Marcus G. Miller



A self-described “math nerd,” Marcus G. Miller ’08 can talk passionately about his summer research in algebraic combinatorics. But the



A self-described “math nerd,” Marcus G. Miller ’08 can talk passionately about his summer research in algebraic combinatorics. But the mathematics concentrator from Pforzheimer can talk just as passionately about jazz.

The New Jersey native grew up surrounded by his father’s record collection, which totalled about 3,000 vinyl records and CDs. Miller picked up the saxophone at age nine and was playing in New York clubs by high school. At Harvard, you can often find him performing at Hilles Library or the Cambridge Queen’s Head.

The jazz aficionado’s journey towards math wasn’t as simple. Miller originally wanted a career as a professional musician, but planned to concentrate in economics to avoid becoming “a broke professional musician.” But an unpleasant experience in Calculus BC led him to abandon those plans, and Miller vowed to “never touch math again.”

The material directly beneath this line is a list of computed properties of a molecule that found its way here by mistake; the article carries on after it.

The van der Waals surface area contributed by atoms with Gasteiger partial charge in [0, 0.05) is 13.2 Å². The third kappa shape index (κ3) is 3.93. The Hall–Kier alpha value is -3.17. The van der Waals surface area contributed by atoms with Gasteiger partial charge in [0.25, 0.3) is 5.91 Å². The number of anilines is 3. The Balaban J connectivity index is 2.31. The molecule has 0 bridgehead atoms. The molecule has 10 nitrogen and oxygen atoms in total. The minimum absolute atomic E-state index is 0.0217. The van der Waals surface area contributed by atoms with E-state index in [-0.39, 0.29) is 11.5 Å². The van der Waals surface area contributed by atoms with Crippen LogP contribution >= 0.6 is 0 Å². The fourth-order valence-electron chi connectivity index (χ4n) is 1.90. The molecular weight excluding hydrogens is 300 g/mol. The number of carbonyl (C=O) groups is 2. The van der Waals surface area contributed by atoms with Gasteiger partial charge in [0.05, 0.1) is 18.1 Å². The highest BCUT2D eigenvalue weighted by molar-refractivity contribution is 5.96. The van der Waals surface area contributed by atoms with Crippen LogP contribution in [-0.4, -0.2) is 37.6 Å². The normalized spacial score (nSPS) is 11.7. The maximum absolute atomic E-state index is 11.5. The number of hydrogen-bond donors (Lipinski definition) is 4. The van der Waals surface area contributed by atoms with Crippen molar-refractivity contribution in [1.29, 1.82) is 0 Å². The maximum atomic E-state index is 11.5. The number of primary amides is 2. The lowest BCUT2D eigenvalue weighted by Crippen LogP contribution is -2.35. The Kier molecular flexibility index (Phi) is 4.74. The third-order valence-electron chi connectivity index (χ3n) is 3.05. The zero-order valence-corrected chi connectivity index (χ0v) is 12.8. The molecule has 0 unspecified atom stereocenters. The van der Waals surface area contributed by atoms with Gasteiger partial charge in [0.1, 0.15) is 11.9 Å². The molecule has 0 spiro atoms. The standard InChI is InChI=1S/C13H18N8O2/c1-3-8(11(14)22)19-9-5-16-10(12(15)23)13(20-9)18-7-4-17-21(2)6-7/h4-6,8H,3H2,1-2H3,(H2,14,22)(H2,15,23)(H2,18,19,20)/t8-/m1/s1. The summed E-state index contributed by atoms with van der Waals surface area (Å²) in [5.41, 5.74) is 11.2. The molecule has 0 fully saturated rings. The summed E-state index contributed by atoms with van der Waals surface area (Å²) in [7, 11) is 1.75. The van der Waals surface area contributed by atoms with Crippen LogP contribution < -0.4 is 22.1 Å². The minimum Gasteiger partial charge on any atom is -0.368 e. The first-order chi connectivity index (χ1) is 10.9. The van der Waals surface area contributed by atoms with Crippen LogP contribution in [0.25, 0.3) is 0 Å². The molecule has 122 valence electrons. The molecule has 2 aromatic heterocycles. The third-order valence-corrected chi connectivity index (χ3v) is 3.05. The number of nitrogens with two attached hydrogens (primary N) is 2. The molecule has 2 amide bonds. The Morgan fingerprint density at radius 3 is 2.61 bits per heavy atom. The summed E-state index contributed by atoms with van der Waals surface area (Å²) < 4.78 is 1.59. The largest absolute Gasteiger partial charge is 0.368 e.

Then Miller took Math 1b his sophomore year, where a course assistant encouraged him to concentrate in mathematics. Soon, Miller was presenting original research at professional math conferences. “The nerve to talk in front of all those people,” he says, “is the same nerve it takes to perform.”

“He has this crazy stage presence, this ridiculous amount of energy, and it’s because he’s so charismatic,” says Malcolm G. Campbell ’10, a pianist who plays with Miller.

It’s this stage presence that’s made Miller a class marshal and a well-known figure in Moral Reasoning 22, “Justice” where he openly debates Professor Michael J. Sandel.

Bryan C. Barnhill ’08, a blockmate, says, “Marcus likes to be a part of things from beginning to end. He even uses slang words before they’re popular.”

Miller’s post-graduation plans, however, won’t involve the stage. He’s decided to accept a job offer in finance.

“The best that can happen is that I enjoy it,” he says. “The worst is that I don’t, but have money to finance other projects I’m passionate about.”

When asked about plans for his senior year, he laughs: “Celebrate,” he says.